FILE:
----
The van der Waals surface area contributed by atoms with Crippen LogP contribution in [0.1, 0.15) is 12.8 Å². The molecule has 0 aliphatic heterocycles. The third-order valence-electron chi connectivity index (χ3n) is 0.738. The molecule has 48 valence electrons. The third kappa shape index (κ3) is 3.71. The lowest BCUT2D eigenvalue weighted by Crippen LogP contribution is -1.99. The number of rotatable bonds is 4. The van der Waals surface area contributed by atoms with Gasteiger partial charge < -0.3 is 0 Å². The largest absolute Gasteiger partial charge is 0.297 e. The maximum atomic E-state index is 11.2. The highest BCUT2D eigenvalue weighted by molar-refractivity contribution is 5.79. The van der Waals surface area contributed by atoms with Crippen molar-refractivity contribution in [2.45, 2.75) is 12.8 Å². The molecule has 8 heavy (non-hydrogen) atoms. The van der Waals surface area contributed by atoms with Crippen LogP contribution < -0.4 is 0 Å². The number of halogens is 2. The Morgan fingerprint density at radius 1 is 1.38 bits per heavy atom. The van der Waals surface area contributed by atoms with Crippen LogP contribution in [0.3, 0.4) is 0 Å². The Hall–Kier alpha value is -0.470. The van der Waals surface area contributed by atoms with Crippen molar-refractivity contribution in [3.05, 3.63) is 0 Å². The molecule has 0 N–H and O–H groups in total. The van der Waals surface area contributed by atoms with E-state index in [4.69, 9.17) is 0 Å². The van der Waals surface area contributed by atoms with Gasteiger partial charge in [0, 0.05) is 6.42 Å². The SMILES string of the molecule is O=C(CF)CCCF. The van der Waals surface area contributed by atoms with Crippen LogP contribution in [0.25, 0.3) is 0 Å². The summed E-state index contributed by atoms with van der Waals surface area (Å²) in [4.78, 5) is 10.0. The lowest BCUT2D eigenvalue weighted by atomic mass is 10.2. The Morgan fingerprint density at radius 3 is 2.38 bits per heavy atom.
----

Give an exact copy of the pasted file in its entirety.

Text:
The van der Waals surface area contributed by atoms with Crippen LogP contribution in [0.1, 0.15) is 12.8 Å². The molecule has 0 aliphatic heterocycles. The third-order valence-electron chi connectivity index (χ3n) is 0.738. The molecule has 48 valence electrons. The third kappa shape index (κ3) is 3.71. The lowest BCUT2D eigenvalue weighted by Crippen LogP contribution is -1.99. The number of rotatable bonds is 4. The van der Waals surface area contributed by atoms with Gasteiger partial charge < -0.3 is 0 Å². The largest absolute Gasteiger partial charge is 0.297 e. The maximum atomic E-state index is 11.2. The highest BCUT2D eigenvalue weighted by molar-refractivity contribution is 5.79. The van der Waals surface area contributed by atoms with Crippen molar-refractivity contribution in [2.45, 2.75) is 12.8 Å². The molecule has 8 heavy (non-hydrogen) atoms. The van der Waals surface area contributed by atoms with Crippen LogP contribution < -0.4 is 0 Å². The number of halogens is 2. The Morgan fingerprint density at radius 1 is 1.38 bits per heavy atom. The van der Waals surface area contributed by atoms with Crippen LogP contribution in [0.3, 0.4) is 0 Å². The Hall–Kier alpha value is -0.470. The van der Waals surface area contributed by atoms with Crippen molar-refractivity contribution in [3.05, 3.63) is 0 Å². The molecule has 0 N–H and O–H groups in total. The van der Waals surface area contributed by atoms with E-state index in [4.69, 9.17) is 0 Å². The van der Waals surface area contributed by atoms with Gasteiger partial charge in [0, 0.05) is 6.42 Å². The SMILES string of the molecule is O=C(CF)CCCF. The van der Waals surface area contributed by atoms with Crippen LogP contribution in [0.25, 0.3) is 0 Å². The summed E-state index contributed by atoms with van der Waals surface area (Å²) in [4.78, 5) is 10.0. The lowest BCUT2D eigenvalue weighted by atomic mass is 10.2. The Morgan fingerprint density at radius 3 is 2.38 bits per heavy atom.